A recent survey found out that 36 percent of voters think both Washington, D.C. and Puerto Rico should gain statehood, the Hill reported.
According to the poll conducted by the Hill-HarrisX, 11 percent of the participants are in favor of granting statehood only to Puerto Rico, while nine percent believe only the District deserves becoming a state.
Seventeen percent of those answering the questions said neither D.C. nor Puerto Rico should be given statehood.
Another finding of the research was that Democrats were more enthusiastic about the statehood of D.C. and Puerto Rico, with 47 percent expressing support for both. The percentage of independent voters supporting the statehood of both was 37.
Meanwhile, only 24 percent of Republican voters showed support and 26 percent said neither should become a state.
According to pro-statehood D.C. residents, they are not represented in Congress, with no voting member in the House or Senate.
In May 2017, a bill for D.C. statehood was introduced to the Senate for the first time. Democratic Senator Tom Carper, in collaboration with leading D.C. Delegate Eleanor Holmes Norton, drafted and proposed the bill with 18 Democratic and independent co-sponsors.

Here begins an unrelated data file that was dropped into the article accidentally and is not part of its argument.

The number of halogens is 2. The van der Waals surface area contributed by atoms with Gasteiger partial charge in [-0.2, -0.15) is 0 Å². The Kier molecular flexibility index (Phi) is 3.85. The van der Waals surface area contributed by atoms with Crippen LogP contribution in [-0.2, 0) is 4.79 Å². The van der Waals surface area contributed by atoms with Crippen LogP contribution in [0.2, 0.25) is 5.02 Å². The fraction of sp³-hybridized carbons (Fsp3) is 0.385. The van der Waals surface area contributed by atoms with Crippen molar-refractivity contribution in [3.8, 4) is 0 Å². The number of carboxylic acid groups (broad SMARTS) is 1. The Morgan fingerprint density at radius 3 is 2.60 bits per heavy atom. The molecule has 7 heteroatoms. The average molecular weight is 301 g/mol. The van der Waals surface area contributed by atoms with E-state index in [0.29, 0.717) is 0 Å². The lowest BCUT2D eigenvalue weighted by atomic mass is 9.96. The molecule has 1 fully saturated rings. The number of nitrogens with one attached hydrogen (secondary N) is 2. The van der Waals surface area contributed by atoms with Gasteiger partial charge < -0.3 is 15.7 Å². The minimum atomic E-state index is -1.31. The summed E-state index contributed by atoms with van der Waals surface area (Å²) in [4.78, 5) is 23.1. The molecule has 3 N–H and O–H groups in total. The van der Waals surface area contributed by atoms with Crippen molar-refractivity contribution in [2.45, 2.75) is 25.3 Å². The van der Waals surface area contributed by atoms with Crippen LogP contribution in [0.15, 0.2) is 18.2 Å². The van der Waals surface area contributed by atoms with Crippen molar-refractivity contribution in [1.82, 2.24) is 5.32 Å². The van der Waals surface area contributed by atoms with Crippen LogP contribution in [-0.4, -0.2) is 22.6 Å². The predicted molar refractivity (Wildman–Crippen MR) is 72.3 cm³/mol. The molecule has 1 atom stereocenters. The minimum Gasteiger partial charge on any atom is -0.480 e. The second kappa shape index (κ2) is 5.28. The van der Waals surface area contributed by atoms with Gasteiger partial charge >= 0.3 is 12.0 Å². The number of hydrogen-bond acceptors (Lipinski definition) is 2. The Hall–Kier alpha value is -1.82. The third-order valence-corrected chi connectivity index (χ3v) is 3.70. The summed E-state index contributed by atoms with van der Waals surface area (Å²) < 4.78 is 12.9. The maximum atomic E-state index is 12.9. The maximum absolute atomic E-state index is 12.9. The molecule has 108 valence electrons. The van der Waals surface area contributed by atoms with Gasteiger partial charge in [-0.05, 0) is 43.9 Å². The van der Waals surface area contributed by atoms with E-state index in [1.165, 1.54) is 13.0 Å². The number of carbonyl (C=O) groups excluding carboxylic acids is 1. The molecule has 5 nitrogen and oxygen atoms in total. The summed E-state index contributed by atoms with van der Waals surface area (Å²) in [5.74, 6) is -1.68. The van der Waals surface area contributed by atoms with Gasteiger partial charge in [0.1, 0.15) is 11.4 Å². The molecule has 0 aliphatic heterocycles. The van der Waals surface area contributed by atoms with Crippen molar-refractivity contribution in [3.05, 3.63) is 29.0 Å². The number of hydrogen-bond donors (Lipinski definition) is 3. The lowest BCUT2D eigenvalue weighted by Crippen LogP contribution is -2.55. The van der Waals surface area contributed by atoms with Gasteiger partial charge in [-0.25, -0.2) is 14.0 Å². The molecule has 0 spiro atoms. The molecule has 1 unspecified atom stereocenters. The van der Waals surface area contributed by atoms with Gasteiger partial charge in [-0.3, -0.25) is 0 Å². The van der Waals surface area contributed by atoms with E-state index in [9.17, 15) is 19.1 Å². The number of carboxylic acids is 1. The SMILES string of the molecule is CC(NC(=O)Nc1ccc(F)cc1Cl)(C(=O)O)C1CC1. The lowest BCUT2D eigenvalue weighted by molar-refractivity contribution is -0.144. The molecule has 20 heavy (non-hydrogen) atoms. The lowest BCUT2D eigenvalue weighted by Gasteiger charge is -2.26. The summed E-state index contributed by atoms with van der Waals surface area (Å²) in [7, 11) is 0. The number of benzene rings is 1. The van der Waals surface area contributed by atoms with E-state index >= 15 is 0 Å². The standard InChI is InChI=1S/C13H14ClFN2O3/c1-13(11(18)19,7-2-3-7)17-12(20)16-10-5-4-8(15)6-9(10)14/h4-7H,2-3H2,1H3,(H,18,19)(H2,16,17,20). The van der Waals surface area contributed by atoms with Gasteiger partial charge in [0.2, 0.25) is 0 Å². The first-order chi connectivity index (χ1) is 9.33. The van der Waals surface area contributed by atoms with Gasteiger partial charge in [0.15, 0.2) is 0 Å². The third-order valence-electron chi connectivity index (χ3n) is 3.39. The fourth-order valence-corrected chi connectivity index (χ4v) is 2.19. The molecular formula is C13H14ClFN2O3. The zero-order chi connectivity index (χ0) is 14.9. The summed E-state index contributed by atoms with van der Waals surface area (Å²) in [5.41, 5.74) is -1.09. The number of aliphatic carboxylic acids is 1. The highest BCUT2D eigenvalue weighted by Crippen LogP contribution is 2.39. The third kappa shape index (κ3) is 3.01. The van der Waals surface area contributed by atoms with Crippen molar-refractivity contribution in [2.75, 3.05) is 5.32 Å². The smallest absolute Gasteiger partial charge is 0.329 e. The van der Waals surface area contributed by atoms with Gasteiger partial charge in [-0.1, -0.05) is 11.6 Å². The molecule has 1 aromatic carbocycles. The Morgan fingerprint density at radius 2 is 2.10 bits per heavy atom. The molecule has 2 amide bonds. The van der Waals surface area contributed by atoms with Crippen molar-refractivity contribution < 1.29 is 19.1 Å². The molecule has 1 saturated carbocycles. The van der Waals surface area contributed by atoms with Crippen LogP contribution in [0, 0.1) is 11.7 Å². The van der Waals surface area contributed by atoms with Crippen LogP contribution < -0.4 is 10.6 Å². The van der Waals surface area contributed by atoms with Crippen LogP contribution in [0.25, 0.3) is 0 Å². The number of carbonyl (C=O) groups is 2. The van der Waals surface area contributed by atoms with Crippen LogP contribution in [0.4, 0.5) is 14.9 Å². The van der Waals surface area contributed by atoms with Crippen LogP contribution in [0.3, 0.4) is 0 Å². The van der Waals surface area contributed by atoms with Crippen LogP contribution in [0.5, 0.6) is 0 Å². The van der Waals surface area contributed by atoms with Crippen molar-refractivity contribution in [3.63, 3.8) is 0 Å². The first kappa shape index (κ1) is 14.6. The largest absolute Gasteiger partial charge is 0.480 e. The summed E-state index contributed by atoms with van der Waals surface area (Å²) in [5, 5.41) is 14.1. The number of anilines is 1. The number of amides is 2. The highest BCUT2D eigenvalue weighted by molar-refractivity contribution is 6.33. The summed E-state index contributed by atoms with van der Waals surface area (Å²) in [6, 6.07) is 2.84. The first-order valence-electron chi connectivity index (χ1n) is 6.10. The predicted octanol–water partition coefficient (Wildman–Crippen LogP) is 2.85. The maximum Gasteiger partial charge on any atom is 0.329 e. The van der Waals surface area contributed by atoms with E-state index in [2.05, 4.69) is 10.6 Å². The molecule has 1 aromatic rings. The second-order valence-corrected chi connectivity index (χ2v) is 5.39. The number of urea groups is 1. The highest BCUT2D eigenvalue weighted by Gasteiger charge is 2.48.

On January 3, Norton introduced another bill for D.C. statehood. The bill set a new record and attracted 155 original co-sponsors.
Presidential candidate Senator Elizabeth Warren declared her support for D.C. statehood in February, a few weeks after Representative Alexandria Ocasio-Cortez signed on to the D.C. statehood bill.
Virginia Attorney General Mark Herring, together with two dozen attorneys general, issued a statement in support of the statehood for D.C. in April.
In May, U.S. House Majority Leader and Maryland Democratic Rep. Steny H. Hoyer wrote a Washington Post op-ed announcing his support for the statehood of Washington, D.C., changing his previous position on the issue.
Hoyer wrote that he concluded the only way to give permanent congressional representation to D.C. residents was statehood, since any other legislation could be reversed and would be temporary.
Hoyer also said he would co-sponsor Norton’s bill, which will see a hearing at the House later this month.